The Reserve Bank of India (RBI) on Tuesday made it clear that there was no liquidity crisis in the non-banking financial companies, assuaging the government's concerns that a cash crunch in the shadow banking space could have a ripple effect through the wider economy.
According to government sources, the RBI told the government there is no liquidity crunch at NBFCs and that there was actually some credit growth in the sector. The RBI said that it had taken no measure to tighten liquidity in the system.
Underlined that inflation was under control, RBI said that the $75-billion currency swap agreement with Japan announced on Monday would provide additional resources to the country.
The issues came up for discussion at the Financial Stability and Development Council meeting chaired by Finance Minister Arun Jaitley.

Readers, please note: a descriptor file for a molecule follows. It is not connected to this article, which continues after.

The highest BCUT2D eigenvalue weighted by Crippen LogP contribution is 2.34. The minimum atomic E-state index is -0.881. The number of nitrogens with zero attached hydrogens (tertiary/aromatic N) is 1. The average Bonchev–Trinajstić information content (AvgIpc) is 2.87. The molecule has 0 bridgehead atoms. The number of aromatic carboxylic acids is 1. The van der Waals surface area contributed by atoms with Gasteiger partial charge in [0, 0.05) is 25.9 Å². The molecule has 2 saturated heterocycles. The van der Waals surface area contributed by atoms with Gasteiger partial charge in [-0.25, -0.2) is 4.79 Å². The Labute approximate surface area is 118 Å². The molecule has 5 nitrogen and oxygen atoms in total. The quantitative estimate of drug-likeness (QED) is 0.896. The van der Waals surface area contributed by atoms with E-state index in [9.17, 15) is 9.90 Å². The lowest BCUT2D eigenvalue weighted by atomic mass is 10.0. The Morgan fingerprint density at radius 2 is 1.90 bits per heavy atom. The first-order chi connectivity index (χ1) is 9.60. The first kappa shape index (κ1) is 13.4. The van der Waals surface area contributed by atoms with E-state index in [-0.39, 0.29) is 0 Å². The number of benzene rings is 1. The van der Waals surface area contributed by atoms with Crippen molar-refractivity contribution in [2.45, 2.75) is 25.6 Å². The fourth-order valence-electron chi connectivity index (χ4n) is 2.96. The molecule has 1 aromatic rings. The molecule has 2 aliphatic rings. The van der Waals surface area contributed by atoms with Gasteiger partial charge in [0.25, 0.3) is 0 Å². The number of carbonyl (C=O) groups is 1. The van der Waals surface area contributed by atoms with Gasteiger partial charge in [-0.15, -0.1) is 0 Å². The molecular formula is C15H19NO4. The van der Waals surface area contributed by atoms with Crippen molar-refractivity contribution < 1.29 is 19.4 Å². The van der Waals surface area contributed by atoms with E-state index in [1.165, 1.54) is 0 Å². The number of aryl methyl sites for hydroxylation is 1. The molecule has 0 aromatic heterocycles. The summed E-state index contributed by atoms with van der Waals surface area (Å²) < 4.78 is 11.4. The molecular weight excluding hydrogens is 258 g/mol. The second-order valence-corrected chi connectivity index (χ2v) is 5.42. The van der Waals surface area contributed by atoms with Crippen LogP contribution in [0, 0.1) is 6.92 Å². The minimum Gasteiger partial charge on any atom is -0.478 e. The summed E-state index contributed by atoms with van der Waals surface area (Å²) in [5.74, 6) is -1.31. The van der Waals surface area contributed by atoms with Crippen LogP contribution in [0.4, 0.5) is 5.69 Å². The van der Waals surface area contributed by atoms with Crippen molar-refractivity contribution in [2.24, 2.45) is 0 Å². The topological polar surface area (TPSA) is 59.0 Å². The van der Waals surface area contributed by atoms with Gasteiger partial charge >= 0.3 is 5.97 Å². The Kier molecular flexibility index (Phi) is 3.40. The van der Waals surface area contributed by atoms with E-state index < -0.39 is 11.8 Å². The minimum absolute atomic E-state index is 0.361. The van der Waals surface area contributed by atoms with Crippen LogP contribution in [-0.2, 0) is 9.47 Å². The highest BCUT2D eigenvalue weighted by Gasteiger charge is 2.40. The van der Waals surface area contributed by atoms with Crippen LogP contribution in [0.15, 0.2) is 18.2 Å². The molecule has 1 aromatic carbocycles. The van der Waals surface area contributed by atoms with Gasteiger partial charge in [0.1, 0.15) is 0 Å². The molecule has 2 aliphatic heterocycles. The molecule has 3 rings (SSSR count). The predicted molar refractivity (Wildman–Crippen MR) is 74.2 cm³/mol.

It was attended by the chiefs of regulatory bodies including the RBI, Securities and Exchange Board of India, Pension Fund Regulatory and Development Authority, Insurance Regulatory and Development Authority of India and Insolvency and Bankruptcy Board of India.
"The RBI indicated that they are monitoring the situation but do not see any liquidity crunch in NBFCs in general, except in some sectors. In fact, there has been credit growth in the NBFC sector... Jaitley then asked the Financial Services Department to share data on credit issues being faced by NBFCs with the central bank," a government source said.
RBI Deputy Governor Viral Acharya had on October 26 pitched for autonomy in the banking regulator's functioning, warning that the market could make the government pay for eroding the central bank's independence.
On Tuesday, the Finance Minister held the central bank responsible for the mountain of bad loans in the nation's banking system.
During the meeting, cyber-security related matters in the financial markets were also raised by the SEBI.
(With IANS inputs)